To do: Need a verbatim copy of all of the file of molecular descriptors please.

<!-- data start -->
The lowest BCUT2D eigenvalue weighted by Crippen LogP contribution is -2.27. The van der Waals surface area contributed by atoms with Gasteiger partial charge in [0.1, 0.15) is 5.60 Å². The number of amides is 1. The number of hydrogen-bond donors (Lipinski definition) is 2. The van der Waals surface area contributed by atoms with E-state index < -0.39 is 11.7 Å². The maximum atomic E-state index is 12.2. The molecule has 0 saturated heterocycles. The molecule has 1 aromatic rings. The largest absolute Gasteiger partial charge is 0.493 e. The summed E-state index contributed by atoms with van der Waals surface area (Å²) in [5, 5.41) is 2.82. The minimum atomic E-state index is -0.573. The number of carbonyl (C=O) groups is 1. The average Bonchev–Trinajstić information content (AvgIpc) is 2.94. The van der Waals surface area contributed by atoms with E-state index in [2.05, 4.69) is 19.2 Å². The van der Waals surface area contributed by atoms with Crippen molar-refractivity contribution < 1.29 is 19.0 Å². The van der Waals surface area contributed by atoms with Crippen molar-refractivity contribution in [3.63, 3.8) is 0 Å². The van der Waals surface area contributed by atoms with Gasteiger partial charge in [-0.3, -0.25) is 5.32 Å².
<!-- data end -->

The lowest BCUT2D eigenvalue weighted by Crippen LogP contribution is -2.27. The van der Waals surface area contributed by atoms with Gasteiger partial charge in [0.1, 0.15) is 5.60 Å². The number of amides is 1. The number of hydrogen-bond donors (Lipinski definition) is 2. The van der Waals surface area contributed by atoms with E-state index < -0.39 is 11.7 Å². The maximum atomic E-state index is 12.2. The molecule has 0 saturated heterocycles. The molecule has 1 aromatic rings. The largest absolute Gasteiger partial charge is 0.493 e. The summed E-state index contributed by atoms with van der Waals surface area (Å²) in [5, 5.41) is 2.82. The minimum atomic E-state index is -0.573. The number of carbonyl (C=O) groups is 1. The average Bonchev–Trinajstić information content (AvgIpc) is 2.94. The van der Waals surface area contributed by atoms with E-state index in [2.05, 4.69) is 19.2 Å². The van der Waals surface area contributed by atoms with Crippen molar-refractivity contribution < 1.29 is 19.0 Å². The van der Waals surface area contributed by atoms with Crippen molar-refractivity contribution in [3.63, 3.8) is 0 Å². The van der Waals surface area contributed by atoms with Gasteiger partial charge in [-0.3, -0.25) is 5.32 Å².